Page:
“…the musicians proceeded to play the heck out of a demanding program…extraordinary details of dynamics and tone coloring…The Academy musicians seemed to revel in the notes and they shaped an absorbing, virtuosic performance.”

…a delectable mix of drive and vibrant coloring…an impressive night…”

The Baltimore Sun

“…an ensemble of first-rate musicians, technically superb, generously expressive, and obviously enjoying themselves.”

Dallas Morning News

“But it also featured the most passionately intense interpretation of Robert Schumann’s Second Symphony you’re ever likely to experience, a precise and powerful example of Romanticism at its stormiest. My two-hour trip to Winona for this sold-out concert was well worth the drive, for it proved undoubtedly one of Minnesota’s classical music events of the year, or perhaps decade… But the most memorable moments came on the slow movement, one of the most sadly beautiful things Schumann ever wrote, its yearning tone eloquently expressed in exquisite solos from oboist John Roberts, flutist Michael Cox and clarinetist Fiona Cross. While Bell offered some guidance with his bow arm, it was clear that developing this kind of acutely calibrated chemistry in an orchestra is a feat as superhuman as what its leader can do with a violin.”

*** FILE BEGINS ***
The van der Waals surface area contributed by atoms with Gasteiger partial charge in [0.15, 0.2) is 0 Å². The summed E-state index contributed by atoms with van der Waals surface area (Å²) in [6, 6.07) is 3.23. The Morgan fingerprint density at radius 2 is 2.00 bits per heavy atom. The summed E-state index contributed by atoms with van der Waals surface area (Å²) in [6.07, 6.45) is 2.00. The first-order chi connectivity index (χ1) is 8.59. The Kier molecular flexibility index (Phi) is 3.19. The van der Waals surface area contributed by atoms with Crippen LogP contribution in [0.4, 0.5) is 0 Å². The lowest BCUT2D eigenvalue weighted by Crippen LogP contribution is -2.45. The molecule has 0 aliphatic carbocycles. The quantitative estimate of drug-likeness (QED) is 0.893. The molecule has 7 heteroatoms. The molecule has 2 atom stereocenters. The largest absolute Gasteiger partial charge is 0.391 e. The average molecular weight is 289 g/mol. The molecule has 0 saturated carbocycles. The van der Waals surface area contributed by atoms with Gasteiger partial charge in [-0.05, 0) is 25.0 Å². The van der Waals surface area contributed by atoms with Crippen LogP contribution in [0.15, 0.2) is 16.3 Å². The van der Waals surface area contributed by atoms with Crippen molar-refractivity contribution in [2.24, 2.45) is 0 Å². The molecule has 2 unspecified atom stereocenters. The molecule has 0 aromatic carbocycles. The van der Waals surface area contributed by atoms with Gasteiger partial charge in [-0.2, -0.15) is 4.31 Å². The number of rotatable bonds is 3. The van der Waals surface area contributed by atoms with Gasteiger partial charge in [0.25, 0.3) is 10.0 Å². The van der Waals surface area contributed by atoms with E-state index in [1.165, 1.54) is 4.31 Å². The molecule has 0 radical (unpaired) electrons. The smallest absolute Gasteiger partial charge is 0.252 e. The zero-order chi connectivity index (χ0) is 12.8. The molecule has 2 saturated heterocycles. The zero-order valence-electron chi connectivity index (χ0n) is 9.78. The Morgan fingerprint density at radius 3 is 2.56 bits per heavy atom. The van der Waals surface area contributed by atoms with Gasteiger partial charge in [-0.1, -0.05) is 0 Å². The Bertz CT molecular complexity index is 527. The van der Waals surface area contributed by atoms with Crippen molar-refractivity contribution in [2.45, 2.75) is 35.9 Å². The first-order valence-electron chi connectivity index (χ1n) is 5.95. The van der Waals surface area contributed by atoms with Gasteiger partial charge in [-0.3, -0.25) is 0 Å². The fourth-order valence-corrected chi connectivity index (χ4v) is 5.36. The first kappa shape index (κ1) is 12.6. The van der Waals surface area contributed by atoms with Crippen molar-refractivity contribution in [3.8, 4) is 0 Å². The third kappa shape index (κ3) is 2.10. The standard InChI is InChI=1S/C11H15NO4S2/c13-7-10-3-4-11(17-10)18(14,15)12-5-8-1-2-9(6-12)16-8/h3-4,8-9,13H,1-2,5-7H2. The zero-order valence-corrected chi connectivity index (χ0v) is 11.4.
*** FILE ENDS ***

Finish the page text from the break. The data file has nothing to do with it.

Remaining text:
Minneapolis Star Tribune

The Academy of St Martin in the Fields (ASMF) is one of the world’s finest chamber orchestras, renowned for fresh, brilliant interpretations of the world’s greatest orchestral music.

Formed by Sir Neville Marriner in 1958 from a group of leading London musicians, the ASMF gave its first performance in its namesake church in November 1959.  Through unrivalled live performances and a vast recording output – highlights of which include the 1969 bestseller Vivaldi’s Four Seasons and the soundtrack to the Oscar-winning film Amadeus – the orchestra gained an enviable international reputation for its distinctive, polished and refined sound. With over 500 releases in a much-vaunted discography and a comprehensive international touring program, the name and sound of the ASMF is known and loved by classical audiences throughout the world.